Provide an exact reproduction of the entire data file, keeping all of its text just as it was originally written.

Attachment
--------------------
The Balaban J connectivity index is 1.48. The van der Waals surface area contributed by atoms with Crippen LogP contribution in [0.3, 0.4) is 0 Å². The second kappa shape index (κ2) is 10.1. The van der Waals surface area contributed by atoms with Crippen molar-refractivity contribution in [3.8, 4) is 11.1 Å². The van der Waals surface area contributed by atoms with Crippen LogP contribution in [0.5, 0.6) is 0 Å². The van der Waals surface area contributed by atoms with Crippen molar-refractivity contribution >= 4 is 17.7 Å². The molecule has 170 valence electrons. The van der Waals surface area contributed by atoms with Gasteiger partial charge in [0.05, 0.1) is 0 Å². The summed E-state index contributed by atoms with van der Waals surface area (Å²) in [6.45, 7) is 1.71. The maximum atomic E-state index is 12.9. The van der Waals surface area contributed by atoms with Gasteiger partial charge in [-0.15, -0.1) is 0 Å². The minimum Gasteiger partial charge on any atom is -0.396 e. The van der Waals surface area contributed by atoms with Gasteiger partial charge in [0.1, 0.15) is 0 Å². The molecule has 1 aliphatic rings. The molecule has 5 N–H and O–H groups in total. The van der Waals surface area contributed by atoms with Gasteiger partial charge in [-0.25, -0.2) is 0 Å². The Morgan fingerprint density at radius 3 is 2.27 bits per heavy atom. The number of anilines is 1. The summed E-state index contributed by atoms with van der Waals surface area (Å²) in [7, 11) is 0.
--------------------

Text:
The Balaban J connectivity index is 1.48. The van der Waals surface area contributed by atoms with Crippen LogP contribution in [0.3, 0.4) is 0 Å². The second kappa shape index (κ2) is 10.1. The van der Waals surface area contributed by atoms with Crippen molar-refractivity contribution in [3.8, 4) is 11.1 Å². The van der Waals surface area contributed by atoms with Crippen LogP contribution in [0.5, 0.6) is 0 Å². The van der Waals surface area contributed by atoms with Crippen molar-refractivity contribution >= 4 is 17.7 Å². The molecule has 170 valence electrons. The van der Waals surface area contributed by atoms with Gasteiger partial charge in [0.05, 0.1) is 0 Å². The summed E-state index contributed by atoms with van der Waals surface area (Å²) in [6.45, 7) is 1.71. The maximum atomic E-state index is 12.9. The van der Waals surface area contributed by atoms with Gasteiger partial charge in [-0.15, -0.1) is 0 Å². The minimum Gasteiger partial charge on any atom is -0.396 e. The van der Waals surface area contributed by atoms with Gasteiger partial charge in [0.1, 0.15) is 0 Å². The molecule has 1 aliphatic rings. The molecule has 5 N–H and O–H groups in total. The van der Waals surface area contributed by atoms with Gasteiger partial charge in [-0.25, -0.2) is 0 Å². The Morgan fingerprint density at radius 3 is 2.27 bits per heavy atom. The number of anilines is 1. The summed E-state index contributed by atoms with van der Waals surface area (Å²) in [7, 11) is 0.